New Images of Cancer Protein Reveal Potential New Drug Target

Researchers at Columbia University Vagelos College of Physicians and Surgeons have captured the first atomic-level images of Wnt, a protein commonly disrupted in cancer, in complex with its specific carrier WLS, and in the process have uncovered a potential new drug target.

3D structure of Wnt bound to Wntless

3D structure of Wnt bound to Wntless. Image: Rie Nygaard and Filippo Mancia.

Wnt proteins act as important signals that regulate stem cells and growth during development and control the identities of other cells.

Despite their importance in cancer and other diseases, little is known about the way Wnt proteins travel through the cell’s intracellular compartments to the outer membrane, where they are thought to be secreted to reach neighboring cells. A better understanding of these details could lead to new therapies.

Uncovering the 3D shapes of proteins can provide important insights, so the researchers, led by Rie Nygaard, PhD, a postdoc in the laboratory of Filippo Mancia, PhD, and colleagues at Duke-National University of Singapore turned to single-particle cryo-electron microscopy.

tweet from Rie Nygaard

Nygaard, Mancia, and their colleagues first obtained images of millions of individual Wnt proteins attached to Wntless, its specific carrier that ferries Wnt from the endoplasmic reticulum through the intracellular compartments after Wnt is made and a bulky lipid is attached to it. By sorting and combining these images, Nygaard created a single high-resolution 3D structure of the Wnt bound to Wntless.

The new high-resolution structure solves one long-standing question about Wnt’s journey. Because of the lipid appendage, Wnts are very hydrophobic and do not easily mix with the watery interior of the cell. The new images reveal a large cavity inside Wntless, directly connected to the membrane, which appears to shield Wnt’s lipid appendage from the aqueous cytoplasm.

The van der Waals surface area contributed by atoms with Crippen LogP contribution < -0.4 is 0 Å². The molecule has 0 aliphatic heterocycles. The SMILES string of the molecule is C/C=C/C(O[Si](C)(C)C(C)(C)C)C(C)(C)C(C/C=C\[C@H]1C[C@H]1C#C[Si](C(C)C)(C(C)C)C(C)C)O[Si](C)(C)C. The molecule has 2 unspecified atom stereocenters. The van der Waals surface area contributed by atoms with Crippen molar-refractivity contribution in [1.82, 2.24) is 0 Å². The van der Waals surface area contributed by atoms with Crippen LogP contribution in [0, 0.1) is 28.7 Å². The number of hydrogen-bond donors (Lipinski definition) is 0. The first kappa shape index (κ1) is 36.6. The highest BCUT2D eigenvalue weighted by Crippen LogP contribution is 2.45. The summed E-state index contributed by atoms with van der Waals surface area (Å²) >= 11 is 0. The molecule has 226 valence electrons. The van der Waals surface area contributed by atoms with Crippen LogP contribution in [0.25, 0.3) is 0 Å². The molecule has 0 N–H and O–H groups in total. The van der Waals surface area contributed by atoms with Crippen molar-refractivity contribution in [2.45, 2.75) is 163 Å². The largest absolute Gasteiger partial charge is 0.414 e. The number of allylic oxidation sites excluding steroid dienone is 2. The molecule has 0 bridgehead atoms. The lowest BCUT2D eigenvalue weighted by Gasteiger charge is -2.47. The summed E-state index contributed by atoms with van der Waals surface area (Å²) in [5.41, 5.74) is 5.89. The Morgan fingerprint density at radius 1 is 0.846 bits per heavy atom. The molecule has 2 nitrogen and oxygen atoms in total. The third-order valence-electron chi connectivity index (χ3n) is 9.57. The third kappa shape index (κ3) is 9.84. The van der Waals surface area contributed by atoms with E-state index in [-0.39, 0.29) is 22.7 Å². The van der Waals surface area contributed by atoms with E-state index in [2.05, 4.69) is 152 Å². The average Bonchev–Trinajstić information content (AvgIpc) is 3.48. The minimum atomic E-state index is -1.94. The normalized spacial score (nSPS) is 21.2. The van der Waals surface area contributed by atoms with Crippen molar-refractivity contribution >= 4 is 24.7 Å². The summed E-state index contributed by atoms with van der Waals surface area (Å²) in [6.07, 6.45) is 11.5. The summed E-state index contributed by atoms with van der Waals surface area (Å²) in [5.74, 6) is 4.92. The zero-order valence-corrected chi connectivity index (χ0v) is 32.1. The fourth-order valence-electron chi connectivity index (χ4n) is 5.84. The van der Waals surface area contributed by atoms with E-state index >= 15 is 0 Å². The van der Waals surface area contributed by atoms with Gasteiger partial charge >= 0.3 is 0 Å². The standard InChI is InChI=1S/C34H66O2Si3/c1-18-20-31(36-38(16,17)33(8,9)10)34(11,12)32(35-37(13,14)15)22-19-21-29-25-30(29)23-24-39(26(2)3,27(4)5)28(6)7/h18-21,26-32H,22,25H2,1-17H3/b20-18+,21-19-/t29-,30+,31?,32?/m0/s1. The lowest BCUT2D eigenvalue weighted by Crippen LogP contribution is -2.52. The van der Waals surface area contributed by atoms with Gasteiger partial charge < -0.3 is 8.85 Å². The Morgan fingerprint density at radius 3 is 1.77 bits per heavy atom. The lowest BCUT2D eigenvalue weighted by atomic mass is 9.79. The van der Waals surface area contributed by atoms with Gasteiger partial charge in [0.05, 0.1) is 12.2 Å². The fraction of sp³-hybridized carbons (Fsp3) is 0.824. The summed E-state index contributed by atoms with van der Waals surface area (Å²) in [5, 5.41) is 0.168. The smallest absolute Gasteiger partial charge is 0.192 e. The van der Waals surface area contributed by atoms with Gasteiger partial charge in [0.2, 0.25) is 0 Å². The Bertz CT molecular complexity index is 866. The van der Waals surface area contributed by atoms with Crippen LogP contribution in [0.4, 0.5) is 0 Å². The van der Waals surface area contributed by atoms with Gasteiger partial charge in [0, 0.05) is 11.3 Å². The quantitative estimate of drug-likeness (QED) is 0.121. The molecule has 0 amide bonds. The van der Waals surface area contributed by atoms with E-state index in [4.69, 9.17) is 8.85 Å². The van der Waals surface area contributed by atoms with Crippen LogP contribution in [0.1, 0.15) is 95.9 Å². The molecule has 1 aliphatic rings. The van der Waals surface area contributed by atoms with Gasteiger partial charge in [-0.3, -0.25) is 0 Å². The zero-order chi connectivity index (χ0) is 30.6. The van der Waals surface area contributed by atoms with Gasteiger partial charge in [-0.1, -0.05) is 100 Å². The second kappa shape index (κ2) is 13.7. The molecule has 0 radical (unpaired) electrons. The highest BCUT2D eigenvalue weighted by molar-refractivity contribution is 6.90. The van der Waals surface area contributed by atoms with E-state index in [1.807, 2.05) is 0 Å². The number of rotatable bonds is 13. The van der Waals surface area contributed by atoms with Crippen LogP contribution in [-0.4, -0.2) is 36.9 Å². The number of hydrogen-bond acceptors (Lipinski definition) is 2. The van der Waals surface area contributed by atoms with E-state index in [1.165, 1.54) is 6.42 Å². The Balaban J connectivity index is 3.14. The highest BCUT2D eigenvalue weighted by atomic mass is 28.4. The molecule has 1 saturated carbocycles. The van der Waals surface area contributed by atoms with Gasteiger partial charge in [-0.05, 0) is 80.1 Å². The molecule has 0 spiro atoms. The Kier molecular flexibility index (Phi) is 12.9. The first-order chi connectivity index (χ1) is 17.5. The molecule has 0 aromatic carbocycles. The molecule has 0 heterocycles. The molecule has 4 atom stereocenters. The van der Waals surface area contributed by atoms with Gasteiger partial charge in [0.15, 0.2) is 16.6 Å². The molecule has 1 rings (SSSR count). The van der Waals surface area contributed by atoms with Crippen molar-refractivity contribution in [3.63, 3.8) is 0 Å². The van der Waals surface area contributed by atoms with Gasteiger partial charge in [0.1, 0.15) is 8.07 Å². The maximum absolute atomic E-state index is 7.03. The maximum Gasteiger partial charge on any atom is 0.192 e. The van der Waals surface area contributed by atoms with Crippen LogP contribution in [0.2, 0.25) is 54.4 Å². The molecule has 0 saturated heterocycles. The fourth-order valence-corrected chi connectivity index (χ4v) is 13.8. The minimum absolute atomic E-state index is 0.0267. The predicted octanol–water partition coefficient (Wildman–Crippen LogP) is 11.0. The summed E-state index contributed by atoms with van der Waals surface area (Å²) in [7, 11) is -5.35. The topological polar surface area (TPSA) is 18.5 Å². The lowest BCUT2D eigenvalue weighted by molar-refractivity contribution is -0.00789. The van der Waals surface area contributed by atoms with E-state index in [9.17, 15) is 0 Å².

For cancer researchers, the importance of the Wntless structure and its cavity lies in the resemblance to G-protein coupled receptors and their ligand (and druggable) binding sites. 

“There is already a lot known about G-protein coupled receptors and how to make drugs that target them,” Nygaard says, “suggesting that this could be a potential drug target for cancer drugs.”

The structure also revealed that the two proteins are tightly bound to each other, suggesting that Wnt is not simply released when the complex reaches the membrane.

Future studies should reveal more details and, potentially, new drug targets.

"This is the first atomic level snapshot of this process which is essential to biology and is a substantial advance in our understanding of how Wnt makes its journey,” Mancia says. “This is only the first snapshot, but there will be more to come, along with more insights.”


More information

The results were published online Dec. 23 in Cell in a paper titled “Structural Basis of WLS/Evi-Mediated Wnt Transport and Secretion.”

The images were obtained at the Columbia University Cryo-Electron Microscopy Center.

Filippo Mancia, PhD, is associate professor of physiology & cellular biophysics at Columbia University Vagelos College of Physicians and Surgeons.

Other authors: Jia Yu (Duke-NUS Medical School); Jonathan Kim, Daniel R. Ross, Giacomo Parisi, and Oliver B.Clarke (all Columbia University Vagelos College of Physicians and Surgeons); and David M.Virshup (Duke-NUS Medical School).

This work was supported by the U.S. National Institutes of Health (grant R35 GM132120) and the Singapore Ministry of Health’s National Medical Research Council (Singapore Translational Research Award MOH-000155).

The authors declare no competing interest.